Sunday, 21 April 2024
Sunday, 21 April 2024

Ken Loach supports film showing to mark homeless charity’s 20th anniversary

FILM director Ken Loach plans to be at a special showing of his landmark TV drama Cathy Come Home in Chippenham to mark the 20th anniversary of the homeless charity Doorway.

The ground-breaking drama, which lifted the lid on the issue of homelessness and is credited with changing peoples’ attitudes towards it, is being shown at the Neeld Hall at 7pm on Thursday, March 14. Tickets are just £10.

Doorway, based at The Citadel in Chippenham, supports people to make positive changes to their lives, including moving from rough sleeping to permanent accommodation and increasing confidence and skills via groups and courses delivered by partner agencies. The charity provides food, showers, clean clothes and company; it improves access to local services by making direct in-person referrals to housing, health, addiction and other professionals.

CEO Jo Kitching said the film showing is a fitting and powerful way to mark two decades of its work:

“Cathy Come Home ignited the debate about homelessness in 1966 and is still so relevant now, as homelessness is again on the increase not just here but throughout the country.

“While much has changed for the better since the film was made, there is still so much to be done, and here is a sharp reminder that we are all only a few steps away from homelessness ourselves.”

Mr Loach, who lives near Bath and went on to direct films such as Looking For Eric and I, Daniel Blake, is a long-standing supporter of homelessness initiatives. He hopes to be available to introduce the film and share his insights on the issues it portrays.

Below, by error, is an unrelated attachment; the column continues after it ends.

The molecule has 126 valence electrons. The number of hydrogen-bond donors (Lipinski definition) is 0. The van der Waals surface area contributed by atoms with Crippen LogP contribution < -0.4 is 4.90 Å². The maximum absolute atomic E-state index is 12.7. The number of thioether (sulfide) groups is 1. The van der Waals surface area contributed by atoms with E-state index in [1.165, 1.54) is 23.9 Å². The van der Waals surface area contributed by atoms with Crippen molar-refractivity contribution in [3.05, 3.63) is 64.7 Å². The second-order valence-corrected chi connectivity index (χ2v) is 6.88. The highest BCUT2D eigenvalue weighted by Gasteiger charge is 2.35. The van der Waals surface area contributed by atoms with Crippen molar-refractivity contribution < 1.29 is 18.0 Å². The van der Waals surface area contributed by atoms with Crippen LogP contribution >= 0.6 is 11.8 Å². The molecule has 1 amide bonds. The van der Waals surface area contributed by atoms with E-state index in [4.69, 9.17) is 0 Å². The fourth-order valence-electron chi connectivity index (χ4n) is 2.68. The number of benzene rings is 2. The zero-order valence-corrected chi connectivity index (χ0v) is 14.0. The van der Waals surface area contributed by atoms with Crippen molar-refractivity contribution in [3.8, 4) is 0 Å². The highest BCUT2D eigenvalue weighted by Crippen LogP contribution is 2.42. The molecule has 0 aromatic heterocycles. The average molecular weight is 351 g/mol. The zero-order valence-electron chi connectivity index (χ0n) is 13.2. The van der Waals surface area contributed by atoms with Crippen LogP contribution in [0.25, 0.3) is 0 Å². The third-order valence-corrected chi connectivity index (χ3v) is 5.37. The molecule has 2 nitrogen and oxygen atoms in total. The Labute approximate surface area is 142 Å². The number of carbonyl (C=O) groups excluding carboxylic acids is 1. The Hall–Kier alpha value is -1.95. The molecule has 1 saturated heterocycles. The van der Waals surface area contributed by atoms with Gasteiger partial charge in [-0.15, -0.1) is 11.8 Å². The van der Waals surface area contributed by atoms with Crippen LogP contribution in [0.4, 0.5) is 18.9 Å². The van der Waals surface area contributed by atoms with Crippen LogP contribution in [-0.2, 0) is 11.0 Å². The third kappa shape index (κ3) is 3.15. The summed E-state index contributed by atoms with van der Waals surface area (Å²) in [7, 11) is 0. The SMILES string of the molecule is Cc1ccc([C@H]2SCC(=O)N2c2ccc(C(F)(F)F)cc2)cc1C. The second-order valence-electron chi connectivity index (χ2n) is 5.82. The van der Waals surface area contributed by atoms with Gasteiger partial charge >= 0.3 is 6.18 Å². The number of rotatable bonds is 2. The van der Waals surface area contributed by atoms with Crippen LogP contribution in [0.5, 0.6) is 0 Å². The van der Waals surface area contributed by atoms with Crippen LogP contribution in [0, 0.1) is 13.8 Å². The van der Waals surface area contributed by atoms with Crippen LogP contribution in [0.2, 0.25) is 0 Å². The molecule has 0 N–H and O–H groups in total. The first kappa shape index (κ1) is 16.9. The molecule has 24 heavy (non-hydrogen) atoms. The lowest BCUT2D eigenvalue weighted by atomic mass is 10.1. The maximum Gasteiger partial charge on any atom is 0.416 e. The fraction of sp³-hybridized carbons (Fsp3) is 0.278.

Mrs Kitching said the audience will have the rare opportunity to hear from a prominent voice who has championed social justice through his captivating storytelling.

Ken Loach supports film showing to mark homeless charity's 20th anniversary
Carol White and Ray Brooks in Ken Loach’s landmark 1966 drama Cathy Come Home.

She said:

“We are thrilled that Ken Loach hopes to introduce the film thereby helping re-ignite an important debate. We encourage everyone to attend this memorable event and join us in our fight against homelessness.”

The drama, starring Carol White and Ray Brooks, was first shown in 1966 as a BBC Wednesday Play and caused controversy with its no-holds-barred portrayal of a young mum caught in an impossible, inhuman housing and social services system, which leaves her homeless.

It led to public outrage, a surge in donations to the charity Shelter and the founding of the charity Crisis the following year.

Tickets are available from the Neeld Community and Arts Centre for £10 each, £8 concessions, at or 01249 446699. Find out more about Doorway’s work at


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